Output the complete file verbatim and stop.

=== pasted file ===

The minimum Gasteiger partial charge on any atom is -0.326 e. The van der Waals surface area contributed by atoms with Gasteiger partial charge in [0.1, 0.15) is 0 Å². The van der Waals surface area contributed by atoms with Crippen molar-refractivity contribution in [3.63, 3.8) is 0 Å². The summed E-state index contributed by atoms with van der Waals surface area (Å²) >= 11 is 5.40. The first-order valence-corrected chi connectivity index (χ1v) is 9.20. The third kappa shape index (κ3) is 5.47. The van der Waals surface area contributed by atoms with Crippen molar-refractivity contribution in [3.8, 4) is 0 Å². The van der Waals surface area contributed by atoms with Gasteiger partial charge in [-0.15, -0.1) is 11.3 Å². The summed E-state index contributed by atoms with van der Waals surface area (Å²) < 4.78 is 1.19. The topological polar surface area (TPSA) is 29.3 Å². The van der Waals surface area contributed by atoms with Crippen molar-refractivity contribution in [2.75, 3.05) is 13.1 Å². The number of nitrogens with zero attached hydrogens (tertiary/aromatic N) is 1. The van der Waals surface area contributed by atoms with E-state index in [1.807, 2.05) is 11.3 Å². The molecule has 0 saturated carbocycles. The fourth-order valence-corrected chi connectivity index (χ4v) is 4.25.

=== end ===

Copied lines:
The minimum Gasteiger partial charge on any atom is -0.326 e. The van der Waals surface area contributed by atoms with Gasteiger partial charge in [0.1, 0.15) is 0 Å². The van der Waals surface area contributed by atoms with Crippen molar-refractivity contribution in [3.63, 3.8) is 0 Å². The summed E-state index contributed by atoms with van der Waals surface area (Å²) >= 11 is 5.40. The first-order valence-corrected chi connectivity index (χ1v) is 9.20. The third kappa shape index (κ3) is 5.47. The van der Waals surface area contributed by atoms with Crippen molar-refractivity contribution in [3.8, 4) is 0 Å². The van der Waals surface area contributed by atoms with Gasteiger partial charge in [-0.15, -0.1) is 11.3 Å². The summed E-state index contributed by atoms with van der Waals surface area (Å²) < 4.78 is 1.19. The topological polar surface area (TPSA) is 29.3 Å². The van der Waals surface area contributed by atoms with Crippen molar-refractivity contribution in [2.75, 3.05) is 13.1 Å². The number of nitrogens with zero attached hydrogens (tertiary/aromatic N) is 1. The van der Waals surface area contributed by atoms with E-state index in [1.807, 2.05) is 11.3 Å². The molecule has 0 saturated carbocycles. The fourth-order valence-corrected chi connectivity index (χ4v) is 4.25.